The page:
So despite the fact that I can’t recognize songs 9 out of 10 times unless they’re anime-related, I can recommend Glee. Well, at least the first season. I’ve yet to experience the second.


An Ally of Justice, a Subordinate of Evil, a Symbol of the Past and the Future: 2004’s Tetsujin 28

Yokoyama Mitsuteru’s Tetsujin 28 is one of the landmarks of anime and manga, a classic among classics and a significant influence on the history of comics and animation in Japan. It is widely considered the “father” of the giant robot genre, being the first notable manga to feature a towering humanoid behemoth of steel and jet engines in a heroic role. It rivaled Tezuka’s Tetsuwan Atom in popularity, bringing with it a more base thrill than Tezuka’s stories. One thing Tetsujin 28 did not do, however, was really look at its own contents and try to incorporate them into a greater story, which is where the 2004 anime adaptation of Tetsujin 28 comes in.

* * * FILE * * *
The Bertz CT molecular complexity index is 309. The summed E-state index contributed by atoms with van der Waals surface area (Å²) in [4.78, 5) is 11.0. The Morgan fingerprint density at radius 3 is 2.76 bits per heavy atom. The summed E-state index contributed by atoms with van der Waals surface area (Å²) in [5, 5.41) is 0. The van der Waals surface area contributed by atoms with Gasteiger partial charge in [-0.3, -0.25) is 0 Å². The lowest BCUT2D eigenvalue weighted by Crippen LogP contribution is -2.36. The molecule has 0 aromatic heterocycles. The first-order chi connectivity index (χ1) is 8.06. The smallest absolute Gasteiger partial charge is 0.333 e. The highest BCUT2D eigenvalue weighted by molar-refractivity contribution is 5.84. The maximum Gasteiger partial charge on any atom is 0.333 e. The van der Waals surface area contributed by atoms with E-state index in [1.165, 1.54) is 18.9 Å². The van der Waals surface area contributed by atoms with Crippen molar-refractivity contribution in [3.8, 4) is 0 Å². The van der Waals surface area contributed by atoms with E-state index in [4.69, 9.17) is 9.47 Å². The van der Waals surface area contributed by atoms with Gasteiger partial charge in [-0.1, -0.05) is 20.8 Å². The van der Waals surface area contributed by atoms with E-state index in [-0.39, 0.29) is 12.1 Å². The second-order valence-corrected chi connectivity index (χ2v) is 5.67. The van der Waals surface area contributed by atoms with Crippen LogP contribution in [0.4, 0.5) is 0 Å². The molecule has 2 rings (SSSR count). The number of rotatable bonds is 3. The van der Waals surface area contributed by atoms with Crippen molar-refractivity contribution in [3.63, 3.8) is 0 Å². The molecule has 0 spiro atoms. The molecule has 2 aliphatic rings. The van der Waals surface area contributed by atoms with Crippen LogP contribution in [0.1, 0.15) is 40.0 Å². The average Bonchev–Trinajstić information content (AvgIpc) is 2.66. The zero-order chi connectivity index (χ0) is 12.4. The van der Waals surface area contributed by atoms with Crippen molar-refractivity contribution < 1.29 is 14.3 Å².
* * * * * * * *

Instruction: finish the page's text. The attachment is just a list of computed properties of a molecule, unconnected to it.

Tetsujin 28 2004 was directed by Imagawa Yasuhiro, who is known for his work on shows such as G Gundam and Giant Robo the Animation: The Day the Earth Stood Still. The latter is of particular significance, as Giant Robo is adapted from a manga/live-action show by Tetsujin 28‘s creator Yokoyama, and acts not only as a story of gaining maturity and forging destiny, but also as a tribute to Yokoyama’s works in general. So Imagawa, being no stranger to the works of Yokoyama, approaches this adaptation by putting a subtle, yet profound spin on the story of Tetsujin 28, using in the 21st century what was not available to Yokoyama back when he was creating the original manga: hindsight.